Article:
[9] Victor Demontes, L’Algérie economique, vol. 1 (Algiers: Gouvernement General d’Algérie, Direction de L’Agriculture, du Commerce, et de la Colonisation, 1992), p. 9. See also Andre Chevrillon, Les Puritains du desert (Paris: Plon, 1927), p.84; and E. Dumas, Moeurs et coutumes d’Algérie (Paris: Hachette, 1855), p. 178.

[10] Guernier, p. 172.

[11] “Our man is without contest a Mediterranean of the Occident; or better yet, he is an Occidental. The Berbers are part of the rational Occident in formal opposition to the Arabs, who are above all of the imaginative Orient.” Ibid., p. 173. “[The Berber] will easily assimilate to our ideas, to our labor methods.” Demontes, vol. 6, p. 360. In this respect, for the sake of comparison, one could speak of a “Maronite myth” in Lebanon or a “Druze myth’ in Israel. Folklorization and mythmaking are endemic aspects of colonial and nationalist modernity in the Middle East. See Lisa Hajjar and Ussama Makdisi in this issue.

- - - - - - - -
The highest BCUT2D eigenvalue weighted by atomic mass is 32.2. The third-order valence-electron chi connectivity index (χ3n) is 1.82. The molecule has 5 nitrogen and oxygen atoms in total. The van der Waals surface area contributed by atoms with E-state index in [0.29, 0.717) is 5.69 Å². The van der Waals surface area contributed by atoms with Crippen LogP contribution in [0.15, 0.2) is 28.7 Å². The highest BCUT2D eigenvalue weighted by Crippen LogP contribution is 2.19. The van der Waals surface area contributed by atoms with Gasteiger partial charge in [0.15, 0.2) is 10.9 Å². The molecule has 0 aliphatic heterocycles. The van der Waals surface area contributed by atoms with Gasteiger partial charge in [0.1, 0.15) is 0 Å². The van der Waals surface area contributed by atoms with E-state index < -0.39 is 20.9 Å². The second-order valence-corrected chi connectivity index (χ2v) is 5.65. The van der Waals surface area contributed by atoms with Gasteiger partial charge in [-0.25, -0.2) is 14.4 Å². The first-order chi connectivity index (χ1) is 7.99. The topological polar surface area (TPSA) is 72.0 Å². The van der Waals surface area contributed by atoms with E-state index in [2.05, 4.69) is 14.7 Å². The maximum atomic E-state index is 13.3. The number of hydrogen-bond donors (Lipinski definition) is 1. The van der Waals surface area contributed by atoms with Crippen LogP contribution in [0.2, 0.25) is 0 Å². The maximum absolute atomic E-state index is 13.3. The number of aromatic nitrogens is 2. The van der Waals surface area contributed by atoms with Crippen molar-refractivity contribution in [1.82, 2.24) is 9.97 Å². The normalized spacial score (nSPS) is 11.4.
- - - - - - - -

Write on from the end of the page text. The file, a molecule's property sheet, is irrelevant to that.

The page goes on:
[12] After the declaration of a “Berberist crisis” within the Parti du Peuple Algerien/Mouvement pour la Triomphe des Libertes Democratiques in 1949, those Kabyle leaders who in various ways had stood for an Algérie algerienne (as opposed to Algérie arabe) were either assassinated (Krim Belkacem and Abane Ramdane), jailed (Hocine Ait-Ahmed and Rachid Ali Yahia) or politically marginalized (Ferhat Abbas).

[13] To a large extent, the FLN borrowed directly from the much cited slogan of the Jama‘at al-‘Ulama of the early 1930s: “Islam is my religion. Algeria is my nation and Arabic is my language.”

[14] Tifinagh was borrowed with some revisions, from modern Touareg writing, which they claimed was the original writing of all Berber dialects on the basis of evidence from a 2,000-year old archaeological site.

[15] The invention of the modern Kabyle folksong by expatriate recording artists in France (notably Slimane Azem, Lonnis Ait-Menguellet, ldir, Ferhat M’henni and Lounes Matoub) played a significant role in the spread of Berber culturalism. Adopting traditional poetry into “revolutionary songs of struggle,” these singer-songwriters also played direct political roles and were often persecuted by the Algerian state.